These days London is gifting us with warm sunny days that look like a miracle. Even more for an Italian recently moved to London like me, who found the first British-winter extremely hard to face. (My body is still trying to get used to the constant wind). Luckily, as soon as the sun brights in the sky, the brain fills up with endorphins and all the Vitamine D taken the whole fall starts to show its effects.
A shiny Hyde Park at all its splendor is the context in which the Christo’s Mastaba is located. Right in the center of the Serpentine Lake stands out this massive trapezoidal Mastaba. That is the name with Egyptians used to call tombs in ancient Mesopotamia. It is not clear whether there is a connection between this work and the story of Mastaba itself. “All interpretations accepted”, declared the artist at the opening of the floating installation.
Christo is not new to controversial works of art. The political situation of Europe by the time he grew up has influenced his career as an artist throughout his whole life so far. His early education happened during the Soviet Socialist government and once moved to Hungary from Bulgaria, he later was forced to flee due to the Hungarian Revolution broke out. After years spent as a political refugee, he established in Paris in 1958, where he met his future wife Jeanne-Claude. The two artists together realized large-scale and site-specific installations, wrapping buildings and pieces of natural landscape, and enclosing entire islands with fabrics. The recent “Floating Piers” at the Iseo Lake in the north of Italy is an example. Christo and Jeanne-Claude made works that stand out as some of the most grandiose, ambitious, monumentally-scaled artworks ever.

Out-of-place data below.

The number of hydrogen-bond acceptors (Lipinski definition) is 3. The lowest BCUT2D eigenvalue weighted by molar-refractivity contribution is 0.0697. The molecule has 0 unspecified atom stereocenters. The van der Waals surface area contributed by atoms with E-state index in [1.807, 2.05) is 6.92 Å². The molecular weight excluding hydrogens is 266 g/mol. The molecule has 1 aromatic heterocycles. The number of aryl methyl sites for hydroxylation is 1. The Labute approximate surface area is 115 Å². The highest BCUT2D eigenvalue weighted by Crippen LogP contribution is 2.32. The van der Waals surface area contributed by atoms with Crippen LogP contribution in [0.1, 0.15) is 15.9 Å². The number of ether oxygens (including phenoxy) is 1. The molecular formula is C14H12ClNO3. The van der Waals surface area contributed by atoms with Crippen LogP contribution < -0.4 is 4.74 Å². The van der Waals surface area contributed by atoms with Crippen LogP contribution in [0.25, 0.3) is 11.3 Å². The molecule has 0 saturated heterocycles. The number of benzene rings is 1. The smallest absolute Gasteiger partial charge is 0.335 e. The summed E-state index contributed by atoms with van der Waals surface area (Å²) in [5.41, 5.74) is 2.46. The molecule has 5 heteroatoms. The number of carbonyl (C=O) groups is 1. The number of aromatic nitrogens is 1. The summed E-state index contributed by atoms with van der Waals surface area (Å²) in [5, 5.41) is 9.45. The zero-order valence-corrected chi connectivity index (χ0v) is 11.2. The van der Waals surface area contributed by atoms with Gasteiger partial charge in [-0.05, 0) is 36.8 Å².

Although usually, Land Art plays with the dualism of melting with its surroundings while being something extremely extraneous, Christo’s art appears to push just the last concept. The artist works rely on creating a strong contrast with the other elements of the site in which they are located. For this reason, the Mastaba’s barrels are painted in white, red and lavender colors, which contrast with the blue-greenish external environment on purpose.
The sculpture consists of a 20-meter-high installation made of 7,506 horizontally piled barrels, which are binds together by an invisible engine. The shape is pyramid-like but with the tip edge cut. The artwork is free to all and it is entirely funded and created by the artist himself, using incomes from his original works. It represents a specific choice to promote the idea of total and unconditional freedom of being an artist. He has never used public money or private sponsorship in order to create his art. A massive message of hope for those independent artists who are trying not to be involved in the common art market dynamics.
The installation lasts until the 23rd of September, and it comes together with a retrospective exhibition of Christo and Jeanne-Claude at the Serpentine Gallery.
I hadn’t the chance to see the Floating Piers when I was still in Italy, therefore I am so happy now to be able to enjoy this grandiose work of him which is the first large-scale public-sculpture in the UK.